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Digestive System.

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Presentation on theme: "Digestive System."— Presentation transcript:

1 Digestive System

2 The Digestive System and Body Metabolism
Digestion Breakdown of ingested food Absorption of nutrients into the blood Metabolism Production of cellular energy (ATP) Constructive and degradative cellular activities

3 Organs of the Digestive System
Two main groups Alimentary canal – continuous coiled hollow tube Accessory digestive organs

4 Organs of the Digestive System
Figure 14.1

5 Organs of the Alimentary Canal
Mouth Pharynx Esophagus Stomach Small intestine Large intestine Anus

6 Mouth (Oral Cavity) Anatomy
Lips (labia) – protect the anterior opening Cheeks – form the lateral walls Hard palate – forms the anterior roof Soft palate – forms the posterior roof Uvula – fleshy projection of the soft palate Figure 14.2a

7 Mouth (Oral Cavity) Anatomy
Vestibule – space between lips externally and teeth and gums internally Oral cavity – area contained by the teeth Tongue – attached at hyoid and styloid processes of the skull, Figure 14.2a

8 Processes of the Mouth Mastication (chewing) of food
Mixing masticated food with saliva Initiation of swallowing by the tongue Allowing for the sense of taste

9 Pharynx Function Serves as a passageway for air and food
Food is propelled to the esophagus by two muscle layers Longitudinal inner layer Circular outer layer Food movement is by alternating contractions of the muscle layers (peristalsis)

10 Esophagus Runs from pharynx to stomach through the diaphragm
Conducts food by peristalsis (slow rhythmic squeezing) Passageway for food only (respiratory system branches off after the pharynx)

11 Stomach Anatomy Located on the left side of the abdominal cavity
Food enters at the cardioesophageal sphincter

12 Stomach Anatomy Regions of the stomach
Cardiac region – near the heart Fundus Body Phylorus – funnel-shaped terminal end Food empties into the small intestine at the pyloric sphincter

13 Stomach Anatomy Figure 14.4a

14 Stomach Functions Acts as a storage tank for food
Site of food breakdown Chemical breakdown of protein begins Delivers chyme (processed food) to the small intestine

15 Small Intestine The body’s major digestive organ
Site of nutrient absorption into the blood Muscular tube extending form the pyloric sphincter to the ileocecal valve

16 Subdivisions of the Small Intestine
Duodenum Attached to the stomach Curves around the head of the pancreas Jejunum Attaches anteriorly to the duodenum Ileum Extends from jejunum to large intestine

17 Chemical Digestion in the Small Intestine
Source of enzymes that are mixed with chyme Intestinal cells Pancreas Bile enters from the gall bladder

18 Large Intestine Larger in diameter, but shorter than the small intestine Frames the internal abdomen

19 Functions of the Large Intestine
Absorption of water Eliminates indigestible food from the body as feces Does not participate in digestion of food Goblet cells produce mucus to act as a lubricant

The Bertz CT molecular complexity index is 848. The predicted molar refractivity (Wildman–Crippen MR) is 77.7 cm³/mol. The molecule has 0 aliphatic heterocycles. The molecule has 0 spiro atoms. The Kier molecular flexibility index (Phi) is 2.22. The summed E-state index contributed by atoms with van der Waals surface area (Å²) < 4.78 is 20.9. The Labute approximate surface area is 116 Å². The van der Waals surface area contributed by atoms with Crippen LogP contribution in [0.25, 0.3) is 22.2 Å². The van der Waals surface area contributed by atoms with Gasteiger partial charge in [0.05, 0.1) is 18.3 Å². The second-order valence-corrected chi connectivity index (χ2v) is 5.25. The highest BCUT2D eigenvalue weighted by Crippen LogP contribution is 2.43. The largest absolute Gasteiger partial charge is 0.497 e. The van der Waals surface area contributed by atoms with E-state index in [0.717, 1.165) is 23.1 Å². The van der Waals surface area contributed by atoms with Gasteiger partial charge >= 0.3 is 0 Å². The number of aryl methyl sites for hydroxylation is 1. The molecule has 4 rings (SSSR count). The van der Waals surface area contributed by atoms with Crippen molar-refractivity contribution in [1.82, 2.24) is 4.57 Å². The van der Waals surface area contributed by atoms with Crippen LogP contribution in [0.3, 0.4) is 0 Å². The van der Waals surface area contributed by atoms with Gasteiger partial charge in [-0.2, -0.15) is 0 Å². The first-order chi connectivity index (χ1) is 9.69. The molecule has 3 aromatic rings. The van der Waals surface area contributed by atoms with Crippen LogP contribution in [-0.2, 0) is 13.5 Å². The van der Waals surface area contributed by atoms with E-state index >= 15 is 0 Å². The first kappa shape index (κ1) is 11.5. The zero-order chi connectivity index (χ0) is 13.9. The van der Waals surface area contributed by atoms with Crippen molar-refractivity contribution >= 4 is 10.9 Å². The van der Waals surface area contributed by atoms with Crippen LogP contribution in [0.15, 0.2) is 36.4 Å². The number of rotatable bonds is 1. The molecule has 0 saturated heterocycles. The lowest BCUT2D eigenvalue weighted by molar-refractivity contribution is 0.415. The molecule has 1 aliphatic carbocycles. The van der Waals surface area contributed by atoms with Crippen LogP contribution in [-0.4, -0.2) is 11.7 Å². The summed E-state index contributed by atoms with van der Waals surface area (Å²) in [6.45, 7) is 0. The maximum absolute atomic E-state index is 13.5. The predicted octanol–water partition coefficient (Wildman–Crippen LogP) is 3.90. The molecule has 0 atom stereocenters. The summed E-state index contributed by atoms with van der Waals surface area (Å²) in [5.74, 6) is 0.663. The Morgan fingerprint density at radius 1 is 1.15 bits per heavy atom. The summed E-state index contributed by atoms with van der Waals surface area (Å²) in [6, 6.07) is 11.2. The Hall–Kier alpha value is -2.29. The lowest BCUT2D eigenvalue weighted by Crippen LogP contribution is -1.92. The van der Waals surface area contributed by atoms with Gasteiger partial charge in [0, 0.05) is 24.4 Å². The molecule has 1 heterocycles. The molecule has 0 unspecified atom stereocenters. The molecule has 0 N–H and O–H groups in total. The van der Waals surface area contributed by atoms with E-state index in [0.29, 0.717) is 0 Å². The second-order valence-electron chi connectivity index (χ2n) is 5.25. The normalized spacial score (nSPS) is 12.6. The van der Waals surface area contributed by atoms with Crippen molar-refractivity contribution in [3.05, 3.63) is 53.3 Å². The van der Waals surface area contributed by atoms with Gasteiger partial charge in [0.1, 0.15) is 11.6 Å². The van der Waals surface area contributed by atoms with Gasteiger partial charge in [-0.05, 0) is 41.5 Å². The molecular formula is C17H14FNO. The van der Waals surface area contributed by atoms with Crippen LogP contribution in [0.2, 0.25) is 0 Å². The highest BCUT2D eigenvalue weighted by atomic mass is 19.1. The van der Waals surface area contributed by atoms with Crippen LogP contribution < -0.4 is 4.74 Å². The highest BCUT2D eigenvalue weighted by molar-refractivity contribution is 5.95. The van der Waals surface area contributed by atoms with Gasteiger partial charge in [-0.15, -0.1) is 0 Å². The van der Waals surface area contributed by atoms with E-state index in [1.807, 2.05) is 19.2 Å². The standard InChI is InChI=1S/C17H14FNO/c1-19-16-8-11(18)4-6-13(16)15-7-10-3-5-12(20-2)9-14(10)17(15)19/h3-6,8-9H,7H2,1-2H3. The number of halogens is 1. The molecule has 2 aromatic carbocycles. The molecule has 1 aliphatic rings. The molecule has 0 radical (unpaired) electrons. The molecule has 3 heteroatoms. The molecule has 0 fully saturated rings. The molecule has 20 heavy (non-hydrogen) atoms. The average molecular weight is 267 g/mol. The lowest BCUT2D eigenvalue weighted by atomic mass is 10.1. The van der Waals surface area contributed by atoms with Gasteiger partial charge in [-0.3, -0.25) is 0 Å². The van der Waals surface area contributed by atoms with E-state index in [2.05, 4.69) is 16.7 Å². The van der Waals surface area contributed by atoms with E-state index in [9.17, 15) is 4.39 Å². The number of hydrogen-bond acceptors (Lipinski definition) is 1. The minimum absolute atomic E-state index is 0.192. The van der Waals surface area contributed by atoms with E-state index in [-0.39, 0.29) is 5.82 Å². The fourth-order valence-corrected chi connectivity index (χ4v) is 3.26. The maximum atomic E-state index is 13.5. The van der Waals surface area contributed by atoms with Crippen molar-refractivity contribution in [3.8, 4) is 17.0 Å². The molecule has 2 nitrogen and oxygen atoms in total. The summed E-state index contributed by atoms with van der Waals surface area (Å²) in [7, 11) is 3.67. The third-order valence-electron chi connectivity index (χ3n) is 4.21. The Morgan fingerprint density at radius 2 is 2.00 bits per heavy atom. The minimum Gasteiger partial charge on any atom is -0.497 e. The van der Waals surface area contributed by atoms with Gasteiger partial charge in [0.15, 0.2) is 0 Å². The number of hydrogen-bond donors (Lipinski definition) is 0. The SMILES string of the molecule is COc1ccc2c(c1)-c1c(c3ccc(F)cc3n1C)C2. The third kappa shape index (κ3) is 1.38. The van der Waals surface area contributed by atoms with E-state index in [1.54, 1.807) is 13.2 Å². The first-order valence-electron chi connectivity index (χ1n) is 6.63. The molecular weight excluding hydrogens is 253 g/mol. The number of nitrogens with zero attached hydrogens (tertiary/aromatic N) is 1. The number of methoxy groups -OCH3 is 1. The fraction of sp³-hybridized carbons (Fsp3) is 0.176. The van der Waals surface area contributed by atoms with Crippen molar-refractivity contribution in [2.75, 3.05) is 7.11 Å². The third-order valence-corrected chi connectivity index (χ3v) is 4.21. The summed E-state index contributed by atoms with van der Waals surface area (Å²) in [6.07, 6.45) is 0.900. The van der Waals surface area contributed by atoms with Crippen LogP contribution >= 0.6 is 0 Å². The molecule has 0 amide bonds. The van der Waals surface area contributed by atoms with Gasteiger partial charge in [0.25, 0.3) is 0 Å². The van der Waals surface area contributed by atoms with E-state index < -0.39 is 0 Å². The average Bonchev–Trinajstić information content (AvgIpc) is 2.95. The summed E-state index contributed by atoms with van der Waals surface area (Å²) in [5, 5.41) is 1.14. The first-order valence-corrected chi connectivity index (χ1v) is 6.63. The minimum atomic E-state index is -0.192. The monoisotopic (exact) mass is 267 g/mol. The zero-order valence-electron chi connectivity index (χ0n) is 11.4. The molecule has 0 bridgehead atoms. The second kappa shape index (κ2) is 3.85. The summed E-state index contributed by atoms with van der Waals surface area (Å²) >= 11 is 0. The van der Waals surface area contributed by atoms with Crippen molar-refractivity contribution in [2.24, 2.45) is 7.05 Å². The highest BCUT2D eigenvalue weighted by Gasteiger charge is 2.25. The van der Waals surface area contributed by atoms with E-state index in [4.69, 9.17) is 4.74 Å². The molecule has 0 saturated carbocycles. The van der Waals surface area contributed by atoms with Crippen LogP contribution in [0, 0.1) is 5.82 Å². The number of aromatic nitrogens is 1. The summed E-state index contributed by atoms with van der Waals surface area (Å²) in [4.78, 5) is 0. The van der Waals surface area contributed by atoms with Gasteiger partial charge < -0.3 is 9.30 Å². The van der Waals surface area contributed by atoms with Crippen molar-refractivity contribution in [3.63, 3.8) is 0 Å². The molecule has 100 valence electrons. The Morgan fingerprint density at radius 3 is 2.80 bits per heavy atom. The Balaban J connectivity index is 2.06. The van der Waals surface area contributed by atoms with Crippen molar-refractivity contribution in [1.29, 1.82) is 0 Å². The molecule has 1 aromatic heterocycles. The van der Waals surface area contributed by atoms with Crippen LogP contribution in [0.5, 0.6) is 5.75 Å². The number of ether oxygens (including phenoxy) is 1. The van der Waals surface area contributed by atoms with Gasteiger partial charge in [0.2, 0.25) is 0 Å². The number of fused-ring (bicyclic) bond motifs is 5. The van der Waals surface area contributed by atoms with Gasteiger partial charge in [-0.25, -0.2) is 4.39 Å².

20 Large Intestine Figure 14.8

21 Structures of the Large Intestine
Cecum – saclike first part of the large intestine Appendix Accumulation of lymphatic tissue that sometimes becomes inflamed (appendicitis) Hangs from the cecum

22 Structures of the Large Intestine
Colon Ascending Transverse Descending S-shaped sigmoidal Rectum Anus – external body opening

23 Accessory Digestive Organs
Salivary glands Teeth Pancreas Liver Gall bladder

24 Saliva Mixture of mucus and serous fluids Helps to form a food bolus
Contains salivary amylase to begin starch digestion Dissolves chemicals so they can be tasted

25 Teeth The role is to masticate (chew) food
Humans have two sets of teeth Deciduous (baby or milk) teeth 20 teeth are fully formed by age two

26 Teeth Permanent teeth Replace deciduous teeth beginning between the ages of 6 to 12 A full set is 32 teeth, but some people do not have wisdom teeth

27 Classification of Teeth
Incisors Canines Premolars Molars

28 Classification of Teeth
Figure 14.9

29 Gall Bladder Sac found in hollow fossa of liver
Stores bile from the liver by way of the cystic duct Bile is introduced into the duodenum in the presence of fatty food Gallstones can cause blockages

30 Bile Produced by cells in the liver Composition Bile salts
Bile pigment (mostly bilirubin from the breakdown of hemoglobin) Cholesterol Phospholipids Electrolytes

31 Liver Largest gland in the body
Located on the right side of the body under the diaphragm Consists of four lobes suspended from the diaphragm and abdominal wall by ligament Connected to the gall bladder via the common hepatic duct

32 Role of the Liver in Metabolism
Several roles in digestion Detoxifies drugs and alcohol Degrades hormones Produce cholesterol, blood proteins (albumin and clotting proteins) Plays a central role in metabolism

33 Cholesterol Metabolism
Functions of cholesterol Serves as a structural basis of steroid hormones and vitamin D Is a major building block of plasma membranes Most cholesterol is produced in the liver and is not from diet

34 Cholesterol Transport
Cholesterol and fatty acids cannot freely circulate in the bloodstream They are transported by lipoproteins (lipid-protein complexes) Low-density lipoproteins (LDLs) transport to body cells High-density lipoproteins (HDLs) transport from body cells to the liver

35 Pancreas Produces a wide spectrum of digestive enzymes that break down all categories of food Enzymes are secreted into the duodenum Alkaline fluid introduced with enzymes neutralizes acidic chyme Endocrine products of pancreas Insulin Glucagons

36 Processes of the Digestive System
Figure 14.11

37 Control of Digestive Activity
Mostly controlled by reflexes via the parasympathetic division Chemical and mechanical receptors are located in organ walls that trigger reflexes

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